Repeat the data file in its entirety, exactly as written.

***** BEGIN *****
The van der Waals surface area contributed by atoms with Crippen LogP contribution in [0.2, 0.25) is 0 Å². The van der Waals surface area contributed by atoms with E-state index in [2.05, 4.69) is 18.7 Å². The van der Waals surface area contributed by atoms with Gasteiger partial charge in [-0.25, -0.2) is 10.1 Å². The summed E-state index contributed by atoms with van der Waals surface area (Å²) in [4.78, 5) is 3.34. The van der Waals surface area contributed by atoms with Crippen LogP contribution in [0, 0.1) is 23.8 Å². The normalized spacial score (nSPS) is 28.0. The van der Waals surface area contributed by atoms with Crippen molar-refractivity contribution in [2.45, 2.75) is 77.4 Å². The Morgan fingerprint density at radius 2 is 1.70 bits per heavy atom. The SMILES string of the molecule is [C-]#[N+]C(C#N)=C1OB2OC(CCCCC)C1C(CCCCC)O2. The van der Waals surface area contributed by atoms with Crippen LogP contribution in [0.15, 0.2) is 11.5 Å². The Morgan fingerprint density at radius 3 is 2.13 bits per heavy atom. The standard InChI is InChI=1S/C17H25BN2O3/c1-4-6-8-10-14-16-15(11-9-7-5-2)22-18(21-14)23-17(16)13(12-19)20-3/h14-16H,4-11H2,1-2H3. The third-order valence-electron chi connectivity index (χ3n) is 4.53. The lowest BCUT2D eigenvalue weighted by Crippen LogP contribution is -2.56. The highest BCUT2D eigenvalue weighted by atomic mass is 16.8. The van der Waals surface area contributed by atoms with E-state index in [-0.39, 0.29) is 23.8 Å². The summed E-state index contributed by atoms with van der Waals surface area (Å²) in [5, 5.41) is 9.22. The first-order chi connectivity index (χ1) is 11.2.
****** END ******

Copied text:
The van der Waals surface area contributed by atoms with Crippen LogP contribution in [0.2, 0.25) is 0 Å². The van der Waals surface area contributed by atoms with E-state index in [2.05, 4.69) is 18.7 Å². The van der Waals surface area contributed by atoms with Gasteiger partial charge in [-0.25, -0.2) is 10.1 Å². The summed E-state index contributed by atoms with van der Waals surface area (Å²) in [4.78, 5) is 3.34. The van der Waals surface area contributed by atoms with Crippen LogP contribution in [0, 0.1) is 23.8 Å². The normalized spacial score (nSPS) is 28.0. The van der Waals surface area contributed by atoms with Crippen molar-refractivity contribution in [2.45, 2.75) is 77.4 Å². The Morgan fingerprint density at radius 2 is 1.70 bits per heavy atom. The SMILES string of the molecule is [C-]#[N+]C(C#N)=C1OB2OC(CCCCC)C1C(CCCCC)O2. The van der Waals surface area contributed by atoms with Crippen LogP contribution in [0.15, 0.2) is 11.5 Å². The Morgan fingerprint density at radius 3 is 2.13 bits per heavy atom. The standard InChI is InChI=1S/C17H25BN2O3/c1-4-6-8-10-14-16-15(11-9-7-5-2)22-18(21-14)23-17(16)13(12-19)20-3/h14-16H,4-11H2,1-2H3. The third-order valence-electron chi connectivity index (χ3n) is 4.53. The lowest BCUT2D eigenvalue weighted by Crippen LogP contribution is -2.56. The highest BCUT2D eigenvalue weighted by atomic mass is 16.8. The van der Waals surface area contributed by atoms with E-state index in [-0.39, 0.29) is 23.8 Å². The summed E-state index contributed by atoms with van der Waals surface area (Å²) in [5, 5.41) is 9.22. The first-order chi connectivity index (χ1) is 11.2.